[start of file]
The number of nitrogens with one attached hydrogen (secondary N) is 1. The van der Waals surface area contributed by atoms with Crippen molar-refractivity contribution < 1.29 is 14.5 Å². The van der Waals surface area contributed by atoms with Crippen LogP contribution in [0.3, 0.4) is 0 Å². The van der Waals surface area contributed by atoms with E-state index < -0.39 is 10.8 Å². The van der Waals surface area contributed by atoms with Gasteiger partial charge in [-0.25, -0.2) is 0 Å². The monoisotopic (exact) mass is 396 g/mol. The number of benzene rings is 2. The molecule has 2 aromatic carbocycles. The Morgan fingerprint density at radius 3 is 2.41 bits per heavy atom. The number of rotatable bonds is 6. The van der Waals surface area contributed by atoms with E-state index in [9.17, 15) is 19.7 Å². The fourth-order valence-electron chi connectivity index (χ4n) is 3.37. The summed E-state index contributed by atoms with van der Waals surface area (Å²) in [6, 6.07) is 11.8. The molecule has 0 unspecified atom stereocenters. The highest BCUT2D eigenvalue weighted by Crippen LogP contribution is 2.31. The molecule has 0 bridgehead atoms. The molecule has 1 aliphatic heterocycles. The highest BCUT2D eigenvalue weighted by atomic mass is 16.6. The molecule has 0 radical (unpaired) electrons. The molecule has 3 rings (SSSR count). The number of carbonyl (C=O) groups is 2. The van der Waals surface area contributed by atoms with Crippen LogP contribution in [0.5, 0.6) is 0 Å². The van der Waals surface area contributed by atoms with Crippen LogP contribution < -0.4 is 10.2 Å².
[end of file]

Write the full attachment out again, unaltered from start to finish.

The number of nitrogens with one attached hydrogen (secondary N) is 1. The van der Waals surface area contributed by atoms with Crippen molar-refractivity contribution < 1.29 is 14.5 Å². The van der Waals surface area contributed by atoms with Crippen LogP contribution in [0.3, 0.4) is 0 Å². The van der Waals surface area contributed by atoms with E-state index < -0.39 is 10.8 Å². The van der Waals surface area contributed by atoms with Gasteiger partial charge in [-0.25, -0.2) is 0 Å². The monoisotopic (exact) mass is 396 g/mol. The number of benzene rings is 2. The molecule has 2 aromatic carbocycles. The Morgan fingerprint density at radius 3 is 2.41 bits per heavy atom. The number of rotatable bonds is 6. The van der Waals surface area contributed by atoms with E-state index in [9.17, 15) is 19.7 Å². The fourth-order valence-electron chi connectivity index (χ4n) is 3.37. The summed E-state index contributed by atoms with van der Waals surface area (Å²) in [6, 6.07) is 11.8. The molecule has 0 unspecified atom stereocenters. The highest BCUT2D eigenvalue weighted by Crippen LogP contribution is 2.31. The molecule has 0 bridgehead atoms. The molecule has 1 aliphatic heterocycles. The highest BCUT2D eigenvalue weighted by atomic mass is 16.6. The molecule has 0 radical (unpaired) electrons. The molecule has 3 rings (SSSR count). The number of carbonyl (C=O) groups is 2. The van der Waals surface area contributed by atoms with Crippen LogP contribution in [0.5, 0.6) is 0 Å². The van der Waals surface area contributed by atoms with Crippen LogP contribution < -0.4 is 10.2 Å².